The language is Spanish, though some Ticos speak English fairly well, especially if they work in tourism. If you are just visiting, you won't have to know how to speak Spanish. But if you plan to live here, you simply have to learn Spanish in order to truly adjust and feel like you're fitting in. While you can exist here and not speak the language, you'll never really live here until you have down the basics. More important, to do so shows you are respectful of them, their culture, and their country. Always be aware that you will always be a guest, regardless of your residency or citizenship status. Remember too that just because an individual does not speak English does not make him stupid. So... when you DO meet someone, and you will... a store clerk, waiter, or other person who doesn't speak your language, don't talk louder. It won't help! They are not deaf nor stupid. They just don't speak your language. They speak theirs.
Why do I see those painted oxcarts everywhere?
A Symbol Of Costa Rica
If there is a national symbol of Costa Rica, other then the flag, it is the oxcart. Oxcarts were used to haul coffee and other items to market in the early days of Costa Rica. Even today, on rural back roads, you will see an occasional country dweller (campasino) driving an oxcart (with oxen!). They also appear in many parades, horse shows (topes), and many festivals. Most are hand painted as is the one in this photo.
Some tourist spots sell them to be shipped back to their own country for use in homes and there have been converted to dry bars.
Strong cultural ties and tradition are everywhere. Ticos are very proud of their culture and proud to be a nation of peace. This focus on the culture, the family, hard work, and the love of life can be seen everywhere,
Below is a movie made in 1947 and while things have changed, the basics are the same.
For those of you who are thinking "Hey... that doesn't look like the San Jose Airport...", it really is! For many years the airport was not in its current location in Alajuela. It was located in the center of what is today Parque La Sabana!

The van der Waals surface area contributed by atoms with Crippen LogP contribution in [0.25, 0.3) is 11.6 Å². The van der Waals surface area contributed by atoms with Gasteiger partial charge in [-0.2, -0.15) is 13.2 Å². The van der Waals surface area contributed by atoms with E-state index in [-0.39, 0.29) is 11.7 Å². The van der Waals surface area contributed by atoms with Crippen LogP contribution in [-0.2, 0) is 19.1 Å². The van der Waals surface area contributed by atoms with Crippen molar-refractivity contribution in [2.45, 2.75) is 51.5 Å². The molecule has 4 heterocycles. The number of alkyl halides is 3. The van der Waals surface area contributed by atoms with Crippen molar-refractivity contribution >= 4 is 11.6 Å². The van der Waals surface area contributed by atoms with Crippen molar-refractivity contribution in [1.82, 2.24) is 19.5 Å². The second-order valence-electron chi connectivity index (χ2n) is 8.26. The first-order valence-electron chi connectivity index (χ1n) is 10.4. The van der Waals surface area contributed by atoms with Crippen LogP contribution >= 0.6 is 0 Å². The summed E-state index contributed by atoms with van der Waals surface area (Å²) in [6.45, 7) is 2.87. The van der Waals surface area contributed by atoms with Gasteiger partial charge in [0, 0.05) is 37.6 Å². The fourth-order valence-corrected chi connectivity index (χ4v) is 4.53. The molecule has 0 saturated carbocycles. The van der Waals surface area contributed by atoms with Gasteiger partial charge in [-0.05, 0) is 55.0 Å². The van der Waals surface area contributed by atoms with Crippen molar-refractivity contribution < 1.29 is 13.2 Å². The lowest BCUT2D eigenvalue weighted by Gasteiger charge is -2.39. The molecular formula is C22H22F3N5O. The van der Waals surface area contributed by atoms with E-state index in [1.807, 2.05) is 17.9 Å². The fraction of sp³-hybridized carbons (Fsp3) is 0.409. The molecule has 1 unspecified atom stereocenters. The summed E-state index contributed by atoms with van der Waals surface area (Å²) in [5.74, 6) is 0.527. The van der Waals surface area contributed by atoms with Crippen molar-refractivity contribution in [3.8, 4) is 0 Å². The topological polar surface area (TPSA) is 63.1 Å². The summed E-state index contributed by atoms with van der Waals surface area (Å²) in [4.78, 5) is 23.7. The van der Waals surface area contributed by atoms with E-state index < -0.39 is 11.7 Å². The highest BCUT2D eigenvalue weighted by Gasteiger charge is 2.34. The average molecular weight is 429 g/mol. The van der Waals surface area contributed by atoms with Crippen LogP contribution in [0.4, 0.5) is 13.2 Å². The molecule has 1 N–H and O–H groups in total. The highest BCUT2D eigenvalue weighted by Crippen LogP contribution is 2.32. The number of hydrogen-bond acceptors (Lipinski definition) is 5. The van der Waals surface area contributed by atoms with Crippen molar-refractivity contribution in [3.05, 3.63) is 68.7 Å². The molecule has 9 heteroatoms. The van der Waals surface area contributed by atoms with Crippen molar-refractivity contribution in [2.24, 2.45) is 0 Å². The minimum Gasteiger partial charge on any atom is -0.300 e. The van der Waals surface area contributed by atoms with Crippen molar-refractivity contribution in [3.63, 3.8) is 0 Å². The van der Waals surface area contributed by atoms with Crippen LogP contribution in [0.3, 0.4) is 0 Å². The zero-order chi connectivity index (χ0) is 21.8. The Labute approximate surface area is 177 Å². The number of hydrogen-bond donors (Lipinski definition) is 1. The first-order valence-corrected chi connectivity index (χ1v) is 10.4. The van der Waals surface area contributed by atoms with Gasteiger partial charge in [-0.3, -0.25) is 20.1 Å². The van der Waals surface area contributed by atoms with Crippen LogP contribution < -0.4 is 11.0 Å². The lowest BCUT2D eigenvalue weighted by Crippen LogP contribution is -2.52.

And if any of you are wondering about that lovely swimming hole.... it is still there. It is located about 15km from San Jose near San Antonio de Belén and is called the Ojo de Aqua. Something around 5,000 gallons of spring water gushes out per minute means no chlorination is needed. The water completely changes 12 times per day/
Why are they called Ticos?
Ticos is the collective common name that Costa Ricans cell themselves. More specifically, a Tica is a female Costa Rican and a Tico is a male.
The name comes from a preference Ticos have of using the diminutive in their speech. By diminutive, I mean they change everything so it means 'little something'. For instance, a Tico might call his grandmother (abuela), abuelita, or her house (casa) her casita. A kiss (beso) becomes a besito! This goes on and on and covers almost everything. In fact, it makes learning Costa Rica style Spanish a bit harder as you have to learn these diminutives even if you don't use them. So why Tico? Because many people pronounced the diminutive saying momentito (meaning just a short moment), as "momentico". I seldom hear the old ...ico thing any more, but the ...ito or ...ita thing is alive and well.
Why do Latinos always look so dangerous? (Believe it or not... I get asked this a LOT!)
To whom? North Americans? They certainly don't look dangerous to each other!
Here is my personal opinion: I blame it on Hollywood! For many years, the 'bad guys' in movies and on TV always were the dark, swarthy types. Heavy 5 o'clock shadow, black hair, often dark clothing, dark complexions, etc. In other words, Latin! The good guys always were clean shaven, wore white and generally looked... well... like North Americans. Now this has changed a bit in recent years, but I think we have been trained to look for the bad guy image. When we see it, we get nervous. Ignore it.
© Copyright 2003-2013 by Tim Lytle